Hakeem Khaaliq is developing an anthropological interactive digital augmented reality photo essay that will showcase the isolated descendants of the African-Diaspora in Mexico through a collection of photographs shot in Central America. This photo essay project, “Encuentro Phoenix,” will reveal a side of Mexico most people are unaware of–depicting the people who reside on the country’s rural Pacific and Gulf Coasts referred to as Afro-Mexicanos. Khaaliq is a photographer, award winning film director, multi-media activist and graphic designer. He is the co-founder and creative director of the internationally distributed publication and news media outlet, Nation19 and a former program director for NBC Interactive.

Johanna Lundy will create a recording of solo music for horn and perform several coordinated outreach concerts across Arizona. The project will contribute much-needed recordings to the brass world, including two brand new works by Arizona composers. Lundy is the principal horn of the Tucson Symphony, a position she has held since 2006. In the 2007-08 season, she joined the faculty at the University of Arizona as a guest lecturer in horn. Prior to moving to Arizona, Lundy spent seven seasons as the principal horn of the Des Moines Metro Opera Orchestra. For three years, she participated in the prestigious Lucerne Festival Academy in Switzerland. She holds a Bachelor of Music from the Oberlin Conservatory and a Master of Music from the New England Conservatory.

Yvonne Montoya received funding in support of the dance film “Reflections,” a collaboration between choreographer/mother Montoya and film maker Dominic Bonuccelli. Inspired by Montoya’s personal experiences, “Reflections” portrays a day in the life of a working mother, a story not often seen in dance/dance film. Montoya is a mother, freelance choreographer, consultant, guest lecturer and founding director of Safos Dance Theatre based in Tucson, AZ. She studied modern dance at the University of Arizona where she earned a BA in Spanish and an MS in Mexican American Studies, where she graduated summa cum laude.

Delisa Myles’ “Intimacy with Disappearance” is a multidisciplinary collaboration among six women, five dancer/choreographers and one photographer/videographer who have a 23 year history of working together. The project juxtaposes geologic time and the comparatively minuscule lifespan of humans. Myles is a dancer, choreographer and educator who has been working professionally in all three areas since 1988. She holds an MFA in Choreography and performance from University of Colorado. From 1994 to 2016 Myles was a professor of dance at Prescott College where she developed the dance program. She is a founding member of Human Nature Dance Theatre, a collective of multi-disciplined performing artists from the Western US.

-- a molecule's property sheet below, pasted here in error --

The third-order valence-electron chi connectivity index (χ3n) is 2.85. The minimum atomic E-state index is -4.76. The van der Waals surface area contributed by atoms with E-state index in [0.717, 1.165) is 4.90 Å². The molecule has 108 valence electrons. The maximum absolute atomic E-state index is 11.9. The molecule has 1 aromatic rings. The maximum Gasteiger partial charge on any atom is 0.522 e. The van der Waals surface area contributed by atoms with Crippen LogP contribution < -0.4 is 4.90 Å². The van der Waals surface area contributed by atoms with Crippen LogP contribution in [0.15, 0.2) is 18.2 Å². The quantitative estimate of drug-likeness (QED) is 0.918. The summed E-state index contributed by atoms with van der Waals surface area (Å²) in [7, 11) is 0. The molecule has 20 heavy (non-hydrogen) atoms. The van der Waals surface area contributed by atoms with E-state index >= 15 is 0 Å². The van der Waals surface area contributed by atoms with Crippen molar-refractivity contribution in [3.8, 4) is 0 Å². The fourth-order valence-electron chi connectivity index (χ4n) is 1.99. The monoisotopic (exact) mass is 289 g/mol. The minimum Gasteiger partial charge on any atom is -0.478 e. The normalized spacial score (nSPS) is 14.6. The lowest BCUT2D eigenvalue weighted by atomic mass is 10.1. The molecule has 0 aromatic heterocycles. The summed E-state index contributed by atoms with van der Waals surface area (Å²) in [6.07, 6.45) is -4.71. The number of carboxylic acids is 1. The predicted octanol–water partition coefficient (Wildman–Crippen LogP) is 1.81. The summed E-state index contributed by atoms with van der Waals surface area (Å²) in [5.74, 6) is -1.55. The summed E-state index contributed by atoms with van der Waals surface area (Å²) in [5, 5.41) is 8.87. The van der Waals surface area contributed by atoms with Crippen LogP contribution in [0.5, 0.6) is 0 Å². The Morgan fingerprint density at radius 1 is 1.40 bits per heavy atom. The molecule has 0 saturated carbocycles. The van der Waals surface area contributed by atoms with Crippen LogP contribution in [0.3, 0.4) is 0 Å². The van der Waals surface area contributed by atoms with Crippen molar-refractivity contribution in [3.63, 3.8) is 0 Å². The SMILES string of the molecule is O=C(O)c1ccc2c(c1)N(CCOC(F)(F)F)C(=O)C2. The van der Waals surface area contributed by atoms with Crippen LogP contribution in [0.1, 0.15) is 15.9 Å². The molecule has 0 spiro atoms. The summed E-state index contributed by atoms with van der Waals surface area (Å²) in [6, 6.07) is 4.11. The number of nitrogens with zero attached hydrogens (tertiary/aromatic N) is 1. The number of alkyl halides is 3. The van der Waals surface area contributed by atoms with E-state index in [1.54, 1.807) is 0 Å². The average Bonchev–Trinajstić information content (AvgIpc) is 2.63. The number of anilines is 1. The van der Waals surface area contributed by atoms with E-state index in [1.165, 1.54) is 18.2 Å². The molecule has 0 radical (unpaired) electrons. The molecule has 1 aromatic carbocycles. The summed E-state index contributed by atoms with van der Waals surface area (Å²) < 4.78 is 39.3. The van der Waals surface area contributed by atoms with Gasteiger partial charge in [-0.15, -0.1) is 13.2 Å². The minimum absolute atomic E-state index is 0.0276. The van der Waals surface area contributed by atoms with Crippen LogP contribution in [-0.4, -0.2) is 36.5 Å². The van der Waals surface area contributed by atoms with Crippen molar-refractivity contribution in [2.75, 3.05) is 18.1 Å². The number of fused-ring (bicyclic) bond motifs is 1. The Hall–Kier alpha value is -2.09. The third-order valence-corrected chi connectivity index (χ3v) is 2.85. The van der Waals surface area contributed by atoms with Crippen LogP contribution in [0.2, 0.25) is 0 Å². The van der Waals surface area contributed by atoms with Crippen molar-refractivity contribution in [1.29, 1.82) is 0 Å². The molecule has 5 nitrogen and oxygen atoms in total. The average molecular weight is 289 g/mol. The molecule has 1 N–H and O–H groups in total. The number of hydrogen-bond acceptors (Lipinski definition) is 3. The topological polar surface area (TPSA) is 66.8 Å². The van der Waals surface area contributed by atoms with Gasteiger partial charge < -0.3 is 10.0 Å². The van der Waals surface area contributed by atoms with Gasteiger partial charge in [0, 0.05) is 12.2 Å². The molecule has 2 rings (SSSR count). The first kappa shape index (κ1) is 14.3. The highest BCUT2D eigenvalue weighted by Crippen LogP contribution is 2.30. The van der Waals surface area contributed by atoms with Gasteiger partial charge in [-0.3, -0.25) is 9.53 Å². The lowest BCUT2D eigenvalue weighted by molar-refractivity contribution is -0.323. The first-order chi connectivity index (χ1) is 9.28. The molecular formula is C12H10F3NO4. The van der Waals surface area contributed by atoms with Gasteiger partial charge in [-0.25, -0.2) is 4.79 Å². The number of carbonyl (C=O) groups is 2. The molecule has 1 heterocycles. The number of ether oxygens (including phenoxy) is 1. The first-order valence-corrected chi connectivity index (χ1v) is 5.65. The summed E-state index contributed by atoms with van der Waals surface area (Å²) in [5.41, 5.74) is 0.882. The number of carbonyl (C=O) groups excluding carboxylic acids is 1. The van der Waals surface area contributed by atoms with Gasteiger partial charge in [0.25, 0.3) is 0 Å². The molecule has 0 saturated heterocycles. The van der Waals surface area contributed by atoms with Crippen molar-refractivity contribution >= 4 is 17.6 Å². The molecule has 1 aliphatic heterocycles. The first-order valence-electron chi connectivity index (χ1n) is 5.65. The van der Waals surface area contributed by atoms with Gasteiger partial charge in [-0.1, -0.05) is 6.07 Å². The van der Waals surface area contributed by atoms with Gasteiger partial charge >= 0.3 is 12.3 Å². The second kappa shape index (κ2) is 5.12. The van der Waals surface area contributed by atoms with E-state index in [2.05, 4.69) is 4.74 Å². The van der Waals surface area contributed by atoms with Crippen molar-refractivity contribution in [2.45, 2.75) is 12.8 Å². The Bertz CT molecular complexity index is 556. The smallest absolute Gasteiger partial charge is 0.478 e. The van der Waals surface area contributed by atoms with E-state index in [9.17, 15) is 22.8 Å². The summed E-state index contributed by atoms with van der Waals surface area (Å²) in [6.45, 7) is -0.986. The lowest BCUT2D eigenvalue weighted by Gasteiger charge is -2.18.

Ned Schaper will develop his Museum Of Kinetic Art into a virtual reality tour. Approximately 5 minutes from start to finish, the tour will allow viewers to feel as if they are inside the machines and will get a close look at many of the mechanized characters. Schaper is a kinetic sculptor, poet and performer. While living in New York City, he had one-man shows at Avenue B Gallery and Todd Capp Gallery and was a regular at the Red Spot Theater. In 1987, Schaper launched his Surrealistic Pop Science Theater in Tucson. In 2012, the City of Tucson commissioned Schaper to create a public art kinetic sculpture called “Iron Butterfly.” In 2014, Schaper’s work was featured at the Tucson Museum of Art in a two-month solo exhibit entitled “Welcome to Beveldom: Mat Bevel’s Museum of Kinetic Art.”

Melissa Sevigny will produce a book-length nonfiction manuscript that explores what it means to make a home in a world defined and reshaped by catastrophic events. She will rely on interviews with scientists and local experts, as well as her own observations, to explore the science of planetary catastrophe and how it relates to our most intimate choices about home and family. Sevigny is the author of two nonfiction books, Under Desert Skies: How Tucson Mapped the Way to the Moon and Planets (University of Arizona Press, 2016) and Mythical River: Chasing the Mirage of New Water in the American Southwest (University of Iowa Press, 2016). She studied environmental science and creative writing at the University of Arizona and worked as a historian at the Lunar and Planetary Laboratory. In 2015 she became the science reporter for Flagstaff’s NPR station, KNAU.

Claire Warden’s Mimesis is an ongoing series of large-scale experimental photographs produced with cameraless processes through which she investigates the abstract nature of identity and personal experiences as an immigrant and person of mixed race. Warden received her BFA in Photography and BA in Art History from Arizona State University. Her work has been exhibited in the United States and abroad. She received an artist residency through the Alfred and Trafford Klots International Program for Artists in Léhon, France; an Individual Artist Grant Award supported by the Creative Capacity Fund; and the Contemporary Forum Artist Grant, supported in part by the Nathan Cummings Foundation Endowment. Her work has been featured in Real Simple magazine, The HAND Magazine, Common Ground Journal, Prism Magazine and Diffusion Magazine.